— Left End Edwards • Ralph Henry Barbour

... Annual exhibitions—a significant illustration of our high-pressure life in art as in other things—would seem to tend toward deepening these faults. Attention must be attracted at all hazards, and the greater the number of exhibitors and the average attractiveness of their canvases the greater becomes the temptation to shine, not by excellence, but by eccentricities of treatment, or, still more, by the factitious interest of a "telling" subject. Is it due, perhaps, to this constant desire for notoriety on the part of the artist, ...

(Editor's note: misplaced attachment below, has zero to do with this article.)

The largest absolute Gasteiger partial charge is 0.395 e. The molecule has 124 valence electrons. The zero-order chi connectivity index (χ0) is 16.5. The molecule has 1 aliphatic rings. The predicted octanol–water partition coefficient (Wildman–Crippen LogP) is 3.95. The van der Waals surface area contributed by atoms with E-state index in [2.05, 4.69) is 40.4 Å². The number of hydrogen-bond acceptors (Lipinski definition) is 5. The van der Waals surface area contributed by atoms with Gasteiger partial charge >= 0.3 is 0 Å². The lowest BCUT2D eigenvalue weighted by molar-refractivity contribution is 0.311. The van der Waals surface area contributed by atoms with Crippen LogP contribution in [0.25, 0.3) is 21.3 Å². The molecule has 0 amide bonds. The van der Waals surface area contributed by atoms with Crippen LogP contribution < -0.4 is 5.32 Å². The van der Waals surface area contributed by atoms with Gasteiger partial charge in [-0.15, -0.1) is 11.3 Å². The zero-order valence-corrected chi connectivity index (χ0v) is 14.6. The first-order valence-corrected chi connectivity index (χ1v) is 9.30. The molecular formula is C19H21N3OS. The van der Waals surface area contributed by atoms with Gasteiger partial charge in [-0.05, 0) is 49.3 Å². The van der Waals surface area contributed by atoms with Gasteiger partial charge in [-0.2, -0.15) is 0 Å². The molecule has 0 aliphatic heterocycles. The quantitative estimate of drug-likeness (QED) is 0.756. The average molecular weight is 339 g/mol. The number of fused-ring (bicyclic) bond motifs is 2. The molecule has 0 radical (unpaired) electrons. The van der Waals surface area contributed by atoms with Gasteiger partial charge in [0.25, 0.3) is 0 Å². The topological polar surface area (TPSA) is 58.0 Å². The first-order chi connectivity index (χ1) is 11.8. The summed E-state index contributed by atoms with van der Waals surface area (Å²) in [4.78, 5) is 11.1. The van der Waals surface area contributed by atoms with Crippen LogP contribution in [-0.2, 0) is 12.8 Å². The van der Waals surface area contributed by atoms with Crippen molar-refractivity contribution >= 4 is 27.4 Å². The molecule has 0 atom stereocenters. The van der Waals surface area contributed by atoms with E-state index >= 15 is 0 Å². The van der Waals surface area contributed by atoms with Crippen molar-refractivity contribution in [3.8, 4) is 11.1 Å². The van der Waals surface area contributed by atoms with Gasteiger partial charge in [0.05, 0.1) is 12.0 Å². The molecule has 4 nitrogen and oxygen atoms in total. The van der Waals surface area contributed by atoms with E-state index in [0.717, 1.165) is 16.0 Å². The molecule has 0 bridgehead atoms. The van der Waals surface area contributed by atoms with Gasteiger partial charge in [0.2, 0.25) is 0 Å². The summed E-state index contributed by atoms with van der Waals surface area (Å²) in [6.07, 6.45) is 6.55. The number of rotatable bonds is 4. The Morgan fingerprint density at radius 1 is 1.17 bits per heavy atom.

— Lippincott's Magazine, December 1878 • Various

... brought home to him. He found that the Consul and Mr. Ward had both conceived a bad opinion of Robson, and had wondered at the amount of confidence reposed in him; whereas Madison had been remarked as a young man of more than average intelligence and steadiness, entirely free from that vice of gambling which was the bane of all classes in Spanish South America. Mary sighed as she heard Louis speak so innocently of 'all classes'—it ...
— Dynevor Terrace (Vol. II) • Charlotte M. Yonge